This past weekend, it was raining outside. I was out getting groceries and before ducking into the store, I collapsed my umbrella, shook off the excess water, rolled it up, and put it in my bag. Usually, my phone, keys, and wallet are kept in separate compartments in my handbag, but since I was picking up groceries, I had everything jumbled up in a pile at the bottom of my tote bag. Things got a bit too wet and when I went home and grabbed my phone to send a text, I noticed the backlight was blinking crazily and the touch screen wasn’t as responsive. When I swiped at the applications, it would start and stop again like a game of freeze tag.
I immediately powered down the phone and wiped off any visible traces of water with a wad of Kleenex. Gingerly, I popped open the back case and did the same thing. Although I didn’t plunge the thing completely in water (which is what may happen to you if you overturned a beverage at dinner with your phone on the table or accidentally dropped it in the toilet, pool, etc.), a lot of moisture still made it’s way inside. After drying it off, I carefully removed the battery. This is one of the most important things to do if you happen to get your phone wet. Most people don’t know this, but the warranties you buy on phones are voided if your phone was damaged by water (the most common way phones are effed up). They want to keep your money, not actually fix it for you. Additionally, these cunning sons of guns also install “water/moisture” detector stickers on the side of all batteries to check for water damage if you happened to bring it in for service. It’s an easily visible white square that turns a shade of red once it touches water (in great or small quantities). In my attached picture, you can see that I am clearly screwed, as mine has changed colors and my phone wasn’t even completely submerged, just exposed to some rain.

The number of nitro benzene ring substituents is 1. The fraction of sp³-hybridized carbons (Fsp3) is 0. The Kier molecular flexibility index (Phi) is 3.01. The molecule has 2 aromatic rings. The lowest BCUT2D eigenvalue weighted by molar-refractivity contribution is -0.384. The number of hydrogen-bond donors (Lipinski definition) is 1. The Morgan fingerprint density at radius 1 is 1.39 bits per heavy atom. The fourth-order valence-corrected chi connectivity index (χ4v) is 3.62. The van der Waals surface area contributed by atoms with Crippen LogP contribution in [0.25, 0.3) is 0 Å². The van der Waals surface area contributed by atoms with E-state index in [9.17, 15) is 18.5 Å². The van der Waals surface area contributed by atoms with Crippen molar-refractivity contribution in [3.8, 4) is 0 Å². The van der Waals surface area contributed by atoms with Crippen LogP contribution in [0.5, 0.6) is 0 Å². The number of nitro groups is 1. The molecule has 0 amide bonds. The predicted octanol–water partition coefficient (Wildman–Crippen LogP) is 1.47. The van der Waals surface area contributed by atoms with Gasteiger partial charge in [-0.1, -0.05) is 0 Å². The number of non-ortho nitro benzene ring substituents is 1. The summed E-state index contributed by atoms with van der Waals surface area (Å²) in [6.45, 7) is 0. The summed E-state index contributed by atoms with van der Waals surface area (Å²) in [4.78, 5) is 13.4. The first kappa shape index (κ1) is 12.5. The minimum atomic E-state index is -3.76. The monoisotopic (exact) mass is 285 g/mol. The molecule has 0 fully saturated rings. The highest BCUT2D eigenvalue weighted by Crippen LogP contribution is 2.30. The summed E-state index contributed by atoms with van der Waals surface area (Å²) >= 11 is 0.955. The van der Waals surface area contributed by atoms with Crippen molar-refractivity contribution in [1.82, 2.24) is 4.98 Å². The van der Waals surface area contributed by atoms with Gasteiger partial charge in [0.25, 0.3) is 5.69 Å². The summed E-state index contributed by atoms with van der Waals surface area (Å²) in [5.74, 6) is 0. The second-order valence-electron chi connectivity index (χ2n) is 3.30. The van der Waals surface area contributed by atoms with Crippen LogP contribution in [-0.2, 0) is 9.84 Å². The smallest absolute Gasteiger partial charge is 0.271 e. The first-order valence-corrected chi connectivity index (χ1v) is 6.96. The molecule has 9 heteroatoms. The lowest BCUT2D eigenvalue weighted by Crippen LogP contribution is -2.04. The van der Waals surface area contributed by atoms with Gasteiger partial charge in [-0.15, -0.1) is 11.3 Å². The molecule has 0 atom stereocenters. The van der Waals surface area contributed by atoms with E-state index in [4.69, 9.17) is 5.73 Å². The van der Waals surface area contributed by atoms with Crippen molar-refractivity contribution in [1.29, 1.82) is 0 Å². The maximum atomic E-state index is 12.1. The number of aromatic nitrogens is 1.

If you take it in for service, make sure the sticker is still white (or borrow a friend’s w/o warranty – lol). Many Pinnochios have tried bluffing the store associate or technician for the warranty; they have all failed. When drying your phone out, be very careful not to get the battery wet. After drying it out as much as you can, grab a blow dryer and run it over your phone on the COOL setting. (Never use the hot setting–it will kill your circuits.) If you’re a dude that’s never really touched a blow drier, just switch it to “cool” after you turn it on. Some models don’t have this option; instead, they may have a button sticking out you can press to turn off the heating coils. This button is usually either blue or will have a symbol over it that looks like a bunch of wavy dashes.
After your phone is completely dry, put it in a bag with silica gel (those beads you find in shoeboxes, handbags, or wallets). Most of you don’t just have this stuff lying around (I do because I own way too many shoes and handbags for my own good), but most department stores usually do. If you go to a place that sells leather goods, you can try asking the associates if they can give you these if they have them in their stock room or when new merchandise comes in. Usually, once new goods are unpacked, they just toss these. Place the silica on the same side as the screen. Touch screens are very prone to damage since there is only a thin layer of glass on top of the circuitry and water easily seeps through the glass. Make sure you get this as dry as possible.
Place the phone face up in a tupperware full of dry rice and close the lid. I put mine in an UNSEALED bag beforehand. If you don’t have rice on hand, you can also use slices of dried bread. Leave the bread out on a plate to dehydrate to the point that it is hard. Rice and bread like to rehydrate, so they have a habit of soaking up anything with moisture.
After a day or two, take your phone out (being careful not get rice into any crevices) and power it up. Hopefully this does the trick. It did for me! Some technicians say this is bogus, but then again, how else are they gonna take your money from you?!? Give this a shot before taking your phone back to the store.